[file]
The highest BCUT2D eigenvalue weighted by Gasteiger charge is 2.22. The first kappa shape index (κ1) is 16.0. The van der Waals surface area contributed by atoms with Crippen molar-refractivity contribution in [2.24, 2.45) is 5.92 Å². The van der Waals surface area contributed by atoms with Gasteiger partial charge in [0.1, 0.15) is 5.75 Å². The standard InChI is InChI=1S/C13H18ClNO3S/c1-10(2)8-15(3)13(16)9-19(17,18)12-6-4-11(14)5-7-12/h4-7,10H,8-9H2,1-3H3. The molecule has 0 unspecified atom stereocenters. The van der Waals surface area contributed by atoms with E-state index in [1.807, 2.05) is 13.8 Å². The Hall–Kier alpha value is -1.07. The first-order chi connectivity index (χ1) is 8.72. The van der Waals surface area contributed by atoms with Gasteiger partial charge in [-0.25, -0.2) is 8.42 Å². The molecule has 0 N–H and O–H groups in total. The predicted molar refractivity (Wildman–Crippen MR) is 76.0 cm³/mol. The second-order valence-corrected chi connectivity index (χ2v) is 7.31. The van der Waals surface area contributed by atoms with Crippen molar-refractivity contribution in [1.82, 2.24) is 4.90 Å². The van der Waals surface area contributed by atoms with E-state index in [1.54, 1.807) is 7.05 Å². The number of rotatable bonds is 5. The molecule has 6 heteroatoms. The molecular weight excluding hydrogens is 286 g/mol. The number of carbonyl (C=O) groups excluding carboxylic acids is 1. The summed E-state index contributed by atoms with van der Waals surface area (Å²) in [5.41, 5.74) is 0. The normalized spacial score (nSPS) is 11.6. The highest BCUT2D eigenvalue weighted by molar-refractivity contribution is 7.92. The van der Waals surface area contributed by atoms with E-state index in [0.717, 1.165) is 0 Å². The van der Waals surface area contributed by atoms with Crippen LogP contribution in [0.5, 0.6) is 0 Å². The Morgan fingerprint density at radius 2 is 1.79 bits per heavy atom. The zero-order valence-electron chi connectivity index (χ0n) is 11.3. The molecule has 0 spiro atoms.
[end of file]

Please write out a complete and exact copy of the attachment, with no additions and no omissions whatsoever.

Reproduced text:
The highest BCUT2D eigenvalue weighted by Gasteiger charge is 2.22. The first kappa shape index (κ1) is 16.0. The van der Waals surface area contributed by atoms with Crippen molar-refractivity contribution in [2.24, 2.45) is 5.92 Å². The van der Waals surface area contributed by atoms with Gasteiger partial charge in [0.1, 0.15) is 5.75 Å². The standard InChI is InChI=1S/C13H18ClNO3S/c1-10(2)8-15(3)13(16)9-19(17,18)12-6-4-11(14)5-7-12/h4-7,10H,8-9H2,1-3H3. The molecule has 0 unspecified atom stereocenters. The van der Waals surface area contributed by atoms with E-state index in [1.807, 2.05) is 13.8 Å². The Hall–Kier alpha value is -1.07. The first-order chi connectivity index (χ1) is 8.72. The van der Waals surface area contributed by atoms with Gasteiger partial charge in [-0.25, -0.2) is 8.42 Å². The molecule has 0 N–H and O–H groups in total. The predicted molar refractivity (Wildman–Crippen MR) is 76.0 cm³/mol. The second-order valence-corrected chi connectivity index (χ2v) is 7.31. The van der Waals surface area contributed by atoms with Crippen molar-refractivity contribution in [1.82, 2.24) is 4.90 Å². The van der Waals surface area contributed by atoms with E-state index in [1.54, 1.807) is 7.05 Å². The number of rotatable bonds is 5. The molecule has 6 heteroatoms. The molecular weight excluding hydrogens is 286 g/mol. The number of carbonyl (C=O) groups excluding carboxylic acids is 1. The summed E-state index contributed by atoms with van der Waals surface area (Å²) in [5.41, 5.74) is 0. The normalized spacial score (nSPS) is 11.6. The highest BCUT2D eigenvalue weighted by molar-refractivity contribution is 7.92. The van der Waals surface area contributed by atoms with E-state index in [0.717, 1.165) is 0 Å². The van der Waals surface area contributed by atoms with Crippen LogP contribution in [0.5, 0.6) is 0 Å². The Morgan fingerprint density at radius 2 is 1.79 bits per heavy atom. The zero-order valence-electron chi connectivity index (χ0n) is 11.3. The molecule has 0 spiro atoms.